Your Lord Is Coming

Sabbath Day Thoughts “Your Lord Is Coming” Matthew 24:36-44

The Christmas preparations are underway.  No sooner had the Thanksgiving dishes been washed than the Black Friday shopping began. We can’t wait for Sparkle Village crafts next weekend.  We are hanging wreaths purchased to benefit the Youth Center, the holiday decorations are emerging from their attic lair, and our Nutcracker or holiday concert tickets have been purchased.  We are emerging from our COVID cloud and seeking a little holiday normalcy.

Here at the church, the signs of a new liturgical year are evident. The paraments have gone purple, the Advent devotionals are ready for your perusal, and the Advent wreath has a first purple candle glowing. The church calendar is bristling with Advent Study and kid’s pageant, special services and an evening of music and storytelling.  It’s beginning to feel a lot more like Christmas than it has since 2019.

 Not everyone is ready or eager for Christmas this year. In fact, these Advent weeks of preparation and anticipation may feel at odds with inner feelings of loss, fear, or even hopelessness for some. Some of us are mourning the loss of beloved ones.  We are bitterly and painfully aware of who will not be at the holiday table this year.  Some of us are living with big health concerns that leave us feeling lousy and a little cranky and not in the mood for all the falalalalalalalala. Others of us are feeling the pinch of inflation and economic hardship. We wonder if we can afford a merry Christmas without taking on a mountain of debt.  For some of us, this year’s holiday season confronts us with grief, uncertainty, and perhaps even hopelessness.

When Jesus first shared the unsettling words of our gospel reading, his disciples were gathered around him on the Mount of Olives.  They looked out across the Kidron Valley to see the Temple, perched at the apex of Jerusalem.  The Passover was near.  Jesus had been teaching and preaching some powerful sermons on the southern teaching steps of the Temple, and already it was clear that things weren’t going to go so well that week.  Powerful enemies were plotting to kill Jesus.  Just that afternoon, Jesus had given his opponents the perfect reason to sign the warrant for his arrest by foretelling the destruction of the Temple by the Romans. 

Jesus’ friends welcomed the apocalyptic words that he shared in today’s reading from Matthew’s gospel.  They would have felt comforted by the promise of God’s coming kingdom.  The disciples were powerless against Rome, Herod, and the Temple, but the promise of the Son of Man coming in glory to prevail over the powers of this world must have stirred hope in their hearts.  God had a plan and would ultimately prevail.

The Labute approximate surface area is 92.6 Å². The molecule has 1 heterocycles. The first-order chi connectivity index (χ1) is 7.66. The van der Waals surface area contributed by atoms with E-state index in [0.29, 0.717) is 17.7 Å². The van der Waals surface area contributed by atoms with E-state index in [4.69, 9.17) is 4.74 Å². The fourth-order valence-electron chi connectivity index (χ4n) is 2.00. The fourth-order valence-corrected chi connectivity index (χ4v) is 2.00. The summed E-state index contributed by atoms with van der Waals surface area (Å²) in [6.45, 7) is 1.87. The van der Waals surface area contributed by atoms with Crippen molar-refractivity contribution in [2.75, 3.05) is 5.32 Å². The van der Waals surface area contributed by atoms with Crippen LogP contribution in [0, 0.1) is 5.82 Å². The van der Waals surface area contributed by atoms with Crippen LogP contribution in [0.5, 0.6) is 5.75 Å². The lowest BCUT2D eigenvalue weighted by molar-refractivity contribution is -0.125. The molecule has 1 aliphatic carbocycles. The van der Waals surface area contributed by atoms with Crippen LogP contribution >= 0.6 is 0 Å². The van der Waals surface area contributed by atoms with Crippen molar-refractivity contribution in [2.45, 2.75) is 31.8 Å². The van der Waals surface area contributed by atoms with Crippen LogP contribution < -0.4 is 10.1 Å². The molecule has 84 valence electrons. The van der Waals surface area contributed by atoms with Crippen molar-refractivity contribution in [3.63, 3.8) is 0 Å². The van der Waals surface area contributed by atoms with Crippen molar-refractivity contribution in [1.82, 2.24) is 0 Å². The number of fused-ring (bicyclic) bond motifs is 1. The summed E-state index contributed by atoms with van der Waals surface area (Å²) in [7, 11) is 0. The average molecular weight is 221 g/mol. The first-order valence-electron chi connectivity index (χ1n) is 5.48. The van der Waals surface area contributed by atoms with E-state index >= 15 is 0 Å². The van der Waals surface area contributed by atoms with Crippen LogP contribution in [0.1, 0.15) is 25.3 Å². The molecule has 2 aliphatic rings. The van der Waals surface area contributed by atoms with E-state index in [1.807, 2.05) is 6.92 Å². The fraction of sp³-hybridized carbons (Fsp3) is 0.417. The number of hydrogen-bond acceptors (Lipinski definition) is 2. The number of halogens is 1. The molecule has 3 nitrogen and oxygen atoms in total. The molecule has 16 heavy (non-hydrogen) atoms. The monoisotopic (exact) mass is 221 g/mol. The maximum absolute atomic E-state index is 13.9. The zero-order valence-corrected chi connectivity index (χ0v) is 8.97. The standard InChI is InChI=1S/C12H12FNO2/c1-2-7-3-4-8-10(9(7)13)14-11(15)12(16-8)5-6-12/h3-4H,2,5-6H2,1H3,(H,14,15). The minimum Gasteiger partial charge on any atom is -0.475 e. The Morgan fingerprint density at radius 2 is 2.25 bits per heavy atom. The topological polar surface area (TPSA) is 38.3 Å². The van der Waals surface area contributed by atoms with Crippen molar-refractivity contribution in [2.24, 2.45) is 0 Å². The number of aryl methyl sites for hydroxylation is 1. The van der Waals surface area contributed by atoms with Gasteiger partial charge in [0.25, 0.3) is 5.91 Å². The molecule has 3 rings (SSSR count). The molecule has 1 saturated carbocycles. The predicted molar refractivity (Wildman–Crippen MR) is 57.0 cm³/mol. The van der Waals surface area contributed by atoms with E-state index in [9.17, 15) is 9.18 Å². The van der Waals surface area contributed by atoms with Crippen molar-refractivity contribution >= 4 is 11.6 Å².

Nowadays, hope might not be the first thing we feel when we hear Jesus’ promise of an unexpected Second Coming.  It sounds scary, like a zombie apocalypse or a scene out of that Christian fantasy series “Left Behind.”  Some of our discomfort stems from the images that Jesus used to describe the advent of the Son of Man: destructive flood waters, mysterious disappearances, and thieves breaking into our homes.  Any one of those metaphors might set our hearts racing, but sandwich all three together to make a point, and it’s downright frightening.  It’s important to remember that Jesus was using a first century teaching style called hyperbole; he was ratcheting up the rhetoric to stress the importance of his point.

Jesus knew what awaited him at the end of the week – arrest, trial, abuse, and execution.  He also knew what his friends would undergo in the days and years to come. They would be persecuted: driven from Jerusalem, thrown out of the synagogues, and viewed with increasing hostility by the Roman Empire.  Most would lose their lives for the sake of the gospel: stoned, beheaded, beaten, or crucified.  As Jesus’ friends questioned when he’d be coming back in glory, Jesus realized that the greatest danger his friends would face in the difficult times to come was hopelessness.  Overwhelmed by the powerful forces that would oppose them, they could forget the promise that Jesus would return. 

In the years to come, it would be imperative that they remember that God wasn’t finished.  God had a plan and God would be with them in all the chaos, rejection, and persecution to follow.  On some days, the promise that Christ would come again would be the only thing that kept his friends from giving up, going home, and abandoning the gospel.  That apocalyptic promise encouraged the disciples to be vigilant and faithful no matter what.